Native American Indians are often associated with images from the past or with life on the often-remote reservation lands, where poverty is widespread.
But Indians, both on and off the reservations, are developing business skills and trying to boost the economic levels of their people through private enterprise.
These efforts are supported by the Houston-based Native American Chamber of Commerce, which recently raised funds at a festival and concert headlined by country music legend Willie Nelson.
The cause of Native Americans is close to the heart of Willie Nelson, who is part Cherokee and has many fans among Indians around the nation.
At the first "Hope and Harmony for Humanity Benefit" held near Houston, members of various tribes came together in celebration.
Some also came to sell crafts.
Many Indians also came to re-establish contact with the heritage that they sometimes leave behind as they assimilate into the mainstream.
Vendor Roger Sanchez, who lives in a small town north of Houston, says he was an adult before he looked into his ancestry and discovered that his grandparents were from an Indian tribe. He says that discovery changed his life. "I know who I am now, I know where I belong. I know my path now. Before I was lost, I didn't feel I belonged anywhere."
The head of the Native American Chamber of Commerce, Carroll Cocchia, says she and many other people of mixed blood sometimes have to overcome the stereotypes others have of what an Indian should look like.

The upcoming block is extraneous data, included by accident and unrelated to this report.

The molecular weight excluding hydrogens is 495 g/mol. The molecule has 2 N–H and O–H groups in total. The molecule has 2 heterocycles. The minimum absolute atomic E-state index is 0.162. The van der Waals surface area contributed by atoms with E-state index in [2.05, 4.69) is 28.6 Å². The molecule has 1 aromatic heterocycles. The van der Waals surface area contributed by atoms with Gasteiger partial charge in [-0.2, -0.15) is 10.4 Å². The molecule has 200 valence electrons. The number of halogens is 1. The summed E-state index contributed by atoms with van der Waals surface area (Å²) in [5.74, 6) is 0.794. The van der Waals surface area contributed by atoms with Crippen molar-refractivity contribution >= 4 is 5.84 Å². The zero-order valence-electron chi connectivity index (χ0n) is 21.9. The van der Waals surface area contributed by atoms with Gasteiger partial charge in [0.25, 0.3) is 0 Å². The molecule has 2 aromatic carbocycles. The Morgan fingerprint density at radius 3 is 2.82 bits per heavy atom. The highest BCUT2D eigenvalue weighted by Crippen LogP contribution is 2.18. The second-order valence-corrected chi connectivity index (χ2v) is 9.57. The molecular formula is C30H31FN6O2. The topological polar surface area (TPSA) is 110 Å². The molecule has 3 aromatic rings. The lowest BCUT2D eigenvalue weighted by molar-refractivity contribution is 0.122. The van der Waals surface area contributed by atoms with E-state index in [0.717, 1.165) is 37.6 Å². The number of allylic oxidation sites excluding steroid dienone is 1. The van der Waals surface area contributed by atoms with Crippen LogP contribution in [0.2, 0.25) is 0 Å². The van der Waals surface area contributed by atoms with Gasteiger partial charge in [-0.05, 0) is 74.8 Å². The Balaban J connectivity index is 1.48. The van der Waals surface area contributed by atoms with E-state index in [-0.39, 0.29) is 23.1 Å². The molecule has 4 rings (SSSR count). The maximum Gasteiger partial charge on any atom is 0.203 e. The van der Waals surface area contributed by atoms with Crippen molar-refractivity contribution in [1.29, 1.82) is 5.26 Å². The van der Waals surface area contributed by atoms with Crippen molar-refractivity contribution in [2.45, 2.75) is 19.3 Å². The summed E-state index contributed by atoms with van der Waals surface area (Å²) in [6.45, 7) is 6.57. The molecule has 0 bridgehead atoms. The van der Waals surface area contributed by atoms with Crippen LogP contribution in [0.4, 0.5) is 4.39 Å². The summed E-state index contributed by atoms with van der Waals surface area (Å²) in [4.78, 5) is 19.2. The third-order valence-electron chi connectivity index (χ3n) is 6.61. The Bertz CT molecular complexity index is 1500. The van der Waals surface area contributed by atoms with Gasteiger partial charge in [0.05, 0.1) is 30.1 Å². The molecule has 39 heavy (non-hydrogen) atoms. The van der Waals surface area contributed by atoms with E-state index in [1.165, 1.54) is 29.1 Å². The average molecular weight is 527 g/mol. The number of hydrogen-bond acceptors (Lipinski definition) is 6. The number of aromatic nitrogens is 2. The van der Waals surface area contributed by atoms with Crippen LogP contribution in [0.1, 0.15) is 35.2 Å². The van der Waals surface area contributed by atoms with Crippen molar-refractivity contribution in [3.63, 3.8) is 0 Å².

"Many times they are surprised when they see someone like me saying, 'I am Blackfoot, but I had a Polish father.' So I have both bloods. Native Americans, many of them, most of them, probably, have become assimilated. They could be the guy next door who has blonde hair and blue eyes, but is very much an Indian because it is in his heritage."
Cocchia says the Native American Chamber has provided a way for business owners of Native American descent to seek contract work from corporations anxious to support minority businesses.
"There is much representation of other groups, but there is not much of the Native American community, of Native American construction companies, media companies and pipeline companies. So, when there is, they like to take advantage of it, because they are trying very hard to give everyone an equal opportunity."
Many businesses are also starting up on reservations, which have been made less remote by computer technology.
Ramona LaVallie, from the Turtle Mountain Reservation in North Dakota, helps run a successful enterprise there. "The building I work in right now, we have call center work, we have data entry work, we have conversion work, we do medical quotations, billing and transcription work. That has all happened in the past 20 years."
Most of the money earned from the benefit will go to improve housing on reservations and for scholarships for promising young Indian scholars. The Native American Chamber of Commerce hopes to make this an annual event.